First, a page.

The tour specified that we should meet at the King Hotel in the city centre by 7:30am, so Jessy and I called an Uber to bring us there for about 110 Egyptian Pounds ($9). Anyone who’s been to Cairo can tell you that the city has notoriously bad traffic, although the highway was still relatively quiet this early in the morning, and we arrived at the King Hotel within the prescribed time. 

The tour consisted of ourselves and another French-speaking couple, whom I assumed were from France, but later learned were actually from French Guiana. That made for a bit of interesting conversation on our respective backgrounds. Accompanying us on the tour was our enthusiastic guide, Khaled, and our driver.

After some brief introductions, we got into the van and drove off for the Pyramids. The idea behind getting started early in the morning is to beat most of the crowds, as the site of the ancient wonder really starts to fill up by 9am.

Khaled gave us some background information on the Pyramids: its original purpose as a tomb for Egyptian pharaoh Khufu, its construction out of over two million blocks, and the staggering fact that it was constructed around the year 2,500 BC – more than 4,000 years ago. 

The Pyramids are in fact located by the city of Giza, which is right across the Nile River from Cairo. As we made our way there, it felt a little surreal that I’d finally be casting my gaze upon this ancient place that I had only ever learned about in textbooks and classrooms all those years ago.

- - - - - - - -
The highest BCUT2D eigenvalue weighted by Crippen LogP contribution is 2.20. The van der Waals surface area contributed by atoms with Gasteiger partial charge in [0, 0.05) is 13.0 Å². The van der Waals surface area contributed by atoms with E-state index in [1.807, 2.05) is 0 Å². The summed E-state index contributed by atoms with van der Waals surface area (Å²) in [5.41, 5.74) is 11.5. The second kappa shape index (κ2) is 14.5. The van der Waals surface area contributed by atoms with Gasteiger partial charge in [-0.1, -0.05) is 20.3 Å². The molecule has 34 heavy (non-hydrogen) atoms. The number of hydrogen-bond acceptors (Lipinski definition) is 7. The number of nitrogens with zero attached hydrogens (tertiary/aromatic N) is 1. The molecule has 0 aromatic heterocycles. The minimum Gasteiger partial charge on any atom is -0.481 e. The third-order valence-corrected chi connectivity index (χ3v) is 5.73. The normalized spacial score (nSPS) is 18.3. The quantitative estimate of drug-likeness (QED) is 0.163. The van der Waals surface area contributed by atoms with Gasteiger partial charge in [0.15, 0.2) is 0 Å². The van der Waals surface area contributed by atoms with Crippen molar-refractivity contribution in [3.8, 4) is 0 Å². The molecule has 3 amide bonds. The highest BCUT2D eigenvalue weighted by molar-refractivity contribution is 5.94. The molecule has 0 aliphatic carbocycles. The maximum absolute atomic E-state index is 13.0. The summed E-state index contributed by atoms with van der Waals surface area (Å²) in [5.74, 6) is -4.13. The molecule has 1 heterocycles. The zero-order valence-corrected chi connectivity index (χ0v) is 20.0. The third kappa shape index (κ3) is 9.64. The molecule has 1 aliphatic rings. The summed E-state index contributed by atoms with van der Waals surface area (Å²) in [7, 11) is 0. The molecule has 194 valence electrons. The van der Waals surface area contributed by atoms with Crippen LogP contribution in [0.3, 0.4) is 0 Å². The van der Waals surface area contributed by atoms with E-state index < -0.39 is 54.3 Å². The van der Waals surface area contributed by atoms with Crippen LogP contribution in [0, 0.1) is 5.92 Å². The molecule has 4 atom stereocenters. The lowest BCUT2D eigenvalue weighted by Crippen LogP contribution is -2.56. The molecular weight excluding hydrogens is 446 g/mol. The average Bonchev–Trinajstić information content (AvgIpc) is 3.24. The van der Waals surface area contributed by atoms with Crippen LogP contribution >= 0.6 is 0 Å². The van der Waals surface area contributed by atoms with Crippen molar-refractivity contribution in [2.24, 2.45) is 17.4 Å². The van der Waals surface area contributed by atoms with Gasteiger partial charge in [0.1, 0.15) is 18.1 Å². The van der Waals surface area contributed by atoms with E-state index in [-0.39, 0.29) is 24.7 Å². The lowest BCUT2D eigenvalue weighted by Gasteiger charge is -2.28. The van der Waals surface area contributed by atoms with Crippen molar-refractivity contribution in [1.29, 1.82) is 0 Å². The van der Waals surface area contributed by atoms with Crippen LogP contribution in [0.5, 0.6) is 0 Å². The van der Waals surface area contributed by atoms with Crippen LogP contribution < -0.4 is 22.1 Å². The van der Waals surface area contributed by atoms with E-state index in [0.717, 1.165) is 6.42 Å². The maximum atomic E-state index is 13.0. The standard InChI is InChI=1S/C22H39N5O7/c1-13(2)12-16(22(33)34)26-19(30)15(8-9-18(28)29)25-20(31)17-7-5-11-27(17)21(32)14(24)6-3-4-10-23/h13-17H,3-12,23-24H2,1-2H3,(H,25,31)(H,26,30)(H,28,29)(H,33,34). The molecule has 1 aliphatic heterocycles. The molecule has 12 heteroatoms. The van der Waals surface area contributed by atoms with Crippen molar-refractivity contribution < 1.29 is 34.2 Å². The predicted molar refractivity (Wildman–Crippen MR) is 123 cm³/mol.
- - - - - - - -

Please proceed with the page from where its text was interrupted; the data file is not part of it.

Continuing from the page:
View of Pyramids on approach

View of Pyramids on approach

Perhaps that’s why I was somewhat surprised by the rather unceremonious fashion in which the Pyramids emerged into my view. We were simply driving along the busy streets of Giza before we turned a corner and… lo and behold, there they were.

The Great Pyramid of Khufu sat there, in all its glory, flanked by the lesser pyramids for Khafre and Menkaure, in an almost casual manner, as if paying no mind to the busy city streets that had sprung up right on its doorstep over the millennia.

Great Pyramid of Khufu

Great Pyramid of Khufu

One of the benefits of having a guide with you for your visit to the Pyramids is they can help fend off all the hawkers who’ll try to sell you stuff, ranging from bottled water to Arab headdresses to “discounted tickets” to the Pyramids (even though we already paid as part of the tour). Thankfully, Khaled told all of these people to buzz off on our behalf. 

Great Pyramid of Khufu

Great Pyramid of Khufu

Pyramid of Khafre

Pyramid of Khafre

He explained to our group that we were free to wander around the Pyramids for the next 30 minutes or so, and that we could also enter the interior chamber of the Great Pyramid of Khufu if we wanted. 

However, the tickets to enter the inside of the Pyramids are a further 200 EGP ($16), and apparently there’s not much to look at either, since the Great Pyramid had been ruthlessly ransacked by tomb raiders over the years. You’re basically paying $16 to wander around a series of cramped rooms and hallways, so none of us felt it was worthwhile.